The UAE’s economy would benefit from more regulation despite the fact that short- and medium-term economic outlook is strong, said a member of the board of the Sharjah Chamber of Commerce and Industry.
Mohammed Salem Al Mosharrekh told Emirates Business he was concerned about governing issues ranging from national demographics to free trade.
“To guarantee success in the medium- and long-term, one needs policies and strategies capable of adapting to change and this is the role of the cabinet, which has taken this into consideration through several strategies, which, if actively and effectively applied, would save us the loss of our national identity,” he said.
“The population of nationals is falling year after year. The growth in the size and volume of the economic activity [in the UAE] requires foreign manpower to keep pace with this activity. So the size of the expatriate population is increasing.
“It is predicted that nationals will make up just one per cent of the population two decades from now.”
He said infrastructure is already showing strains of having to accommodate the growing population.
Al Mosharrekh recommended the government reprioritise developments to counter this weakness.
“We seek balance and rational economic growth based on projects, provided that priority should be given to infrastructure projects of interest to population. And then you can move from one project to another and so on. The infrastructure can no longer bear so many people.”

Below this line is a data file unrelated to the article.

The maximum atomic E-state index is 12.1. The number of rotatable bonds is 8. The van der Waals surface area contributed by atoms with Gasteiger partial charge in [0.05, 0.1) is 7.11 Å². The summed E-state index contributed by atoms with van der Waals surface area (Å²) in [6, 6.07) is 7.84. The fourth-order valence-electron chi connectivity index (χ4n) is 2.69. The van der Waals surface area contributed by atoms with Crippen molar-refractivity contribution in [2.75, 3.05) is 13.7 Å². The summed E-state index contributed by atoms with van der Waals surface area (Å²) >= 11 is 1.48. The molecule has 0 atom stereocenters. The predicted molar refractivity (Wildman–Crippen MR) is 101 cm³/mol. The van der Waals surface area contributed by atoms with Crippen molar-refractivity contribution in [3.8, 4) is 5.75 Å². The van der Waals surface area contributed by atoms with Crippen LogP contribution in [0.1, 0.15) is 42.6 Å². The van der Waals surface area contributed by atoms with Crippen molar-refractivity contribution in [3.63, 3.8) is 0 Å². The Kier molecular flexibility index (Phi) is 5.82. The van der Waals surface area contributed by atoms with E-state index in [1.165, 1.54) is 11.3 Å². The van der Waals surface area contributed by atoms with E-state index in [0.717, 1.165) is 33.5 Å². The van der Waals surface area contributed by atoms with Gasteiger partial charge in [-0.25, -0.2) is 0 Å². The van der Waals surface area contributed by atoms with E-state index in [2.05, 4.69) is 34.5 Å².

Regulation and strong government oversight, he added, are not at odds with the free market.
Economic freedom, in other words, does not equal loose markets. Openness, he said, should not allow traders to monopolise sectors and increase prices.
“I support a free economy that is managed and planned by the government to monitor practices in the market and to take steps against practices that harm consumers or the general objectives of the economy. In the United State, for instance, you can not buy a warplane.”
Inflation is an example of a national problem that requires stronger government intervention in Al Mosharrekh’s opinion.
“Current attempts to reduce prices are weak and will not yield tangible results. What is needed is strong and effective government intervention,” he said.
He called on the Central Bank to raise and fix the rate of interest so that credit levels would go down and consequently the volume of liquidity in the country, the main reason for the rise in living costs, would fall.
Rather than encouraging additional investment in the real estate sector, Al Mosharrekh suggested more attention should be paid to industry and foodstuffs, which he argued, were likely to offer high returns.
Infrastructure needs to keep pace with growth